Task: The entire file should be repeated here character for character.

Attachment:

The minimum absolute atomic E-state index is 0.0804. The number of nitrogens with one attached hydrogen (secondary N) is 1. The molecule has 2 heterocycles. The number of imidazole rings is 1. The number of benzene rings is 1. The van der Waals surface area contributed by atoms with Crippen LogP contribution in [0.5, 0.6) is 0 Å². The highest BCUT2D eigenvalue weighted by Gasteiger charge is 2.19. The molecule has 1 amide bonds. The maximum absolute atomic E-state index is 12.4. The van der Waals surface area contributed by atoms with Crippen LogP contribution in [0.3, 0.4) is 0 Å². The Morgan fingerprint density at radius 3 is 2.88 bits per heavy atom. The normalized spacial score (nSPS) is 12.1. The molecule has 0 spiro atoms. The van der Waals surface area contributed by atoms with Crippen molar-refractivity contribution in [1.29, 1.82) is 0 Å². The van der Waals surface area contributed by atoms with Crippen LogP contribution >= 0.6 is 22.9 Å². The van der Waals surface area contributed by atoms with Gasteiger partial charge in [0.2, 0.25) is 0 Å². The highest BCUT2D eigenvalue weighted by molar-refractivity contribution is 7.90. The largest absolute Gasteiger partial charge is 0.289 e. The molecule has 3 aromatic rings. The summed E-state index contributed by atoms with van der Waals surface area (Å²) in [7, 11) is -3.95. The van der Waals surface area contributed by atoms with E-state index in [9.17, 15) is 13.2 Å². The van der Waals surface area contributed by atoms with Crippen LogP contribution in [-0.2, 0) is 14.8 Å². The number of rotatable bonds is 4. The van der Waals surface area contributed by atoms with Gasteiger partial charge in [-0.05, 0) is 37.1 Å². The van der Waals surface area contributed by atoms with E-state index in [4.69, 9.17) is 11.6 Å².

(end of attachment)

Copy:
The minimum absolute atomic E-state index is 0.0804. The number of nitrogens with one attached hydrogen (secondary N) is 1. The molecule has 2 heterocycles. The number of imidazole rings is 1. The number of benzene rings is 1. The van der Waals surface area contributed by atoms with Crippen LogP contribution in [0.5, 0.6) is 0 Å². The highest BCUT2D eigenvalue weighted by Gasteiger charge is 2.19. The molecule has 1 amide bonds. The maximum absolute atomic E-state index is 12.4. The van der Waals surface area contributed by atoms with Crippen LogP contribution in [0.3, 0.4) is 0 Å². The Morgan fingerprint density at radius 3 is 2.88 bits per heavy atom. The normalized spacial score (nSPS) is 12.1. The molecule has 0 spiro atoms. The van der Waals surface area contributed by atoms with Crippen molar-refractivity contribution in [1.29, 1.82) is 0 Å². The van der Waals surface area contributed by atoms with Crippen LogP contribution >= 0.6 is 22.9 Å². The van der Waals surface area contributed by atoms with Gasteiger partial charge in [0.2, 0.25) is 0 Å². The highest BCUT2D eigenvalue weighted by molar-refractivity contribution is 7.90. The largest absolute Gasteiger partial charge is 0.289 e. The molecule has 3 aromatic rings. The summed E-state index contributed by atoms with van der Waals surface area (Å²) in [7, 11) is -3.95. The van der Waals surface area contributed by atoms with E-state index in [9.17, 15) is 13.2 Å². The van der Waals surface area contributed by atoms with Crippen LogP contribution in [-0.2, 0) is 14.8 Å². The number of rotatable bonds is 4. The van der Waals surface area contributed by atoms with Gasteiger partial charge in [-0.05, 0) is 37.1 Å². The van der Waals surface area contributed by atoms with E-state index in [4.69, 9.17) is 11.6 Å².